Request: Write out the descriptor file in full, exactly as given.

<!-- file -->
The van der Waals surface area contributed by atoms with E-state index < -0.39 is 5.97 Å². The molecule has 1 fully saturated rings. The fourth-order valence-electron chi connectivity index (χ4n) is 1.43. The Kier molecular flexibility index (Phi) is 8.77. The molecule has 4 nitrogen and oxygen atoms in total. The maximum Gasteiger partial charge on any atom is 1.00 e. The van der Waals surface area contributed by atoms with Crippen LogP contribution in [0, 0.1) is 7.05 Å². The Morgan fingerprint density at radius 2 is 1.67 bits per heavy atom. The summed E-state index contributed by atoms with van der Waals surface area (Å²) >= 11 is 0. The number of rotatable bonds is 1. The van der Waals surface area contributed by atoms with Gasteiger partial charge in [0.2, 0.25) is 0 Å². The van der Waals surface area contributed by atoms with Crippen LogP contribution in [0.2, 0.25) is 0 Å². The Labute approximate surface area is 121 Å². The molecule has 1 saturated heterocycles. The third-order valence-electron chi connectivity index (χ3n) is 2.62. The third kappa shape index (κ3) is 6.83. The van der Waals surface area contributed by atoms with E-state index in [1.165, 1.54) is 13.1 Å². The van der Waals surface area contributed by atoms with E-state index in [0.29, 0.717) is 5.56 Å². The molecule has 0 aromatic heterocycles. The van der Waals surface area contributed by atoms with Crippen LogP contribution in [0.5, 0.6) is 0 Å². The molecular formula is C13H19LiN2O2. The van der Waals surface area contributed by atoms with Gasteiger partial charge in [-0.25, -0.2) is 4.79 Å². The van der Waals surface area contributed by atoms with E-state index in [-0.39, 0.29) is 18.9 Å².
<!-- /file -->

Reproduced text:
The van der Waals surface area contributed by atoms with E-state index < -0.39 is 5.97 Å². The molecule has 1 fully saturated rings. The fourth-order valence-electron chi connectivity index (χ4n) is 1.43. The Kier molecular flexibility index (Phi) is 8.77. The molecule has 4 nitrogen and oxygen atoms in total. The maximum Gasteiger partial charge on any atom is 1.00 e. The van der Waals surface area contributed by atoms with Crippen LogP contribution in [0, 0.1) is 7.05 Å². The Morgan fingerprint density at radius 2 is 1.67 bits per heavy atom. The summed E-state index contributed by atoms with van der Waals surface area (Å²) >= 11 is 0. The number of rotatable bonds is 1. The van der Waals surface area contributed by atoms with Gasteiger partial charge in [0.2, 0.25) is 0 Å². The van der Waals surface area contributed by atoms with Crippen LogP contribution in [0.2, 0.25) is 0 Å². The Labute approximate surface area is 121 Å². The molecule has 1 saturated heterocycles. The third-order valence-electron chi connectivity index (χ3n) is 2.62. The third kappa shape index (κ3) is 6.83. The van der Waals surface area contributed by atoms with E-state index in [1.165, 1.54) is 13.1 Å². The van der Waals surface area contributed by atoms with E-state index in [0.29, 0.717) is 5.56 Å². The molecule has 0 aromatic heterocycles. The van der Waals surface area contributed by atoms with Crippen LogP contribution in [0.5, 0.6) is 0 Å². The molecular formula is C13H19LiN2O2. The van der Waals surface area contributed by atoms with Gasteiger partial charge in [-0.25, -0.2) is 4.79 Å². The van der Waals surface area contributed by atoms with E-state index in [-0.39, 0.29) is 18.9 Å².